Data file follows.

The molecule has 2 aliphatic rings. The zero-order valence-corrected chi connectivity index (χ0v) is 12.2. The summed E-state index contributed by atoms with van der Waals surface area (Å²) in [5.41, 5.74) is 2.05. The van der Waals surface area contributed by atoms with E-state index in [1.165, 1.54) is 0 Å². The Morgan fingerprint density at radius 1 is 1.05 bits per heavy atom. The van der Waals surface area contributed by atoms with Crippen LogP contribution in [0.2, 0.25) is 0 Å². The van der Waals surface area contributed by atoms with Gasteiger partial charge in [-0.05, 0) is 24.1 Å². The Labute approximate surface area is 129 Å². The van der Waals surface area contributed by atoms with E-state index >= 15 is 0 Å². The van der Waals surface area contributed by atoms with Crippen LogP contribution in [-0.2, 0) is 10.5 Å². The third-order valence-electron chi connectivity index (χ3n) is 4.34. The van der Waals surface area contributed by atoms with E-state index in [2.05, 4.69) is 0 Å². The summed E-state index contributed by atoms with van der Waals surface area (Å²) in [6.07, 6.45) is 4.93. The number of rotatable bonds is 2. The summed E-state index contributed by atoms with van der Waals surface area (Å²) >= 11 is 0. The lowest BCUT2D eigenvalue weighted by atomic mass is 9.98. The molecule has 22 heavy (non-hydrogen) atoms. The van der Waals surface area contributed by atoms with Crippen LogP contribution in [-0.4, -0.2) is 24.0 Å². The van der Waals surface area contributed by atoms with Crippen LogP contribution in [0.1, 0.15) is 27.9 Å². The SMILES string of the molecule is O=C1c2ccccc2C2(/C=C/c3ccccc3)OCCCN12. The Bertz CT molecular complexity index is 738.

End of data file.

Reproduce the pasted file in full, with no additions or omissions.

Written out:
The molecule has 2 aliphatic rings. The zero-order valence-corrected chi connectivity index (χ0v) is 12.2. The summed E-state index contributed by atoms with van der Waals surface area (Å²) in [5.41, 5.74) is 2.05. The van der Waals surface area contributed by atoms with E-state index in [1.165, 1.54) is 0 Å². The Morgan fingerprint density at radius 1 is 1.05 bits per heavy atom. The van der Waals surface area contributed by atoms with Crippen LogP contribution in [0.2, 0.25) is 0 Å². The van der Waals surface area contributed by atoms with Gasteiger partial charge in [-0.05, 0) is 24.1 Å². The Labute approximate surface area is 129 Å². The van der Waals surface area contributed by atoms with E-state index >= 15 is 0 Å². The van der Waals surface area contributed by atoms with Crippen LogP contribution in [-0.2, 0) is 10.5 Å². The third-order valence-electron chi connectivity index (χ3n) is 4.34. The van der Waals surface area contributed by atoms with E-state index in [2.05, 4.69) is 0 Å². The summed E-state index contributed by atoms with van der Waals surface area (Å²) in [6.07, 6.45) is 4.93. The number of rotatable bonds is 2. The summed E-state index contributed by atoms with van der Waals surface area (Å²) >= 11 is 0. The lowest BCUT2D eigenvalue weighted by atomic mass is 9.98. The molecule has 22 heavy (non-hydrogen) atoms. The van der Waals surface area contributed by atoms with Crippen LogP contribution in [-0.4, -0.2) is 24.0 Å². The van der Waals surface area contributed by atoms with Crippen LogP contribution in [0.1, 0.15) is 27.9 Å². The SMILES string of the molecule is O=C1c2ccccc2C2(/C=C/c3ccccc3)OCCCN12. The Bertz CT molecular complexity index is 738.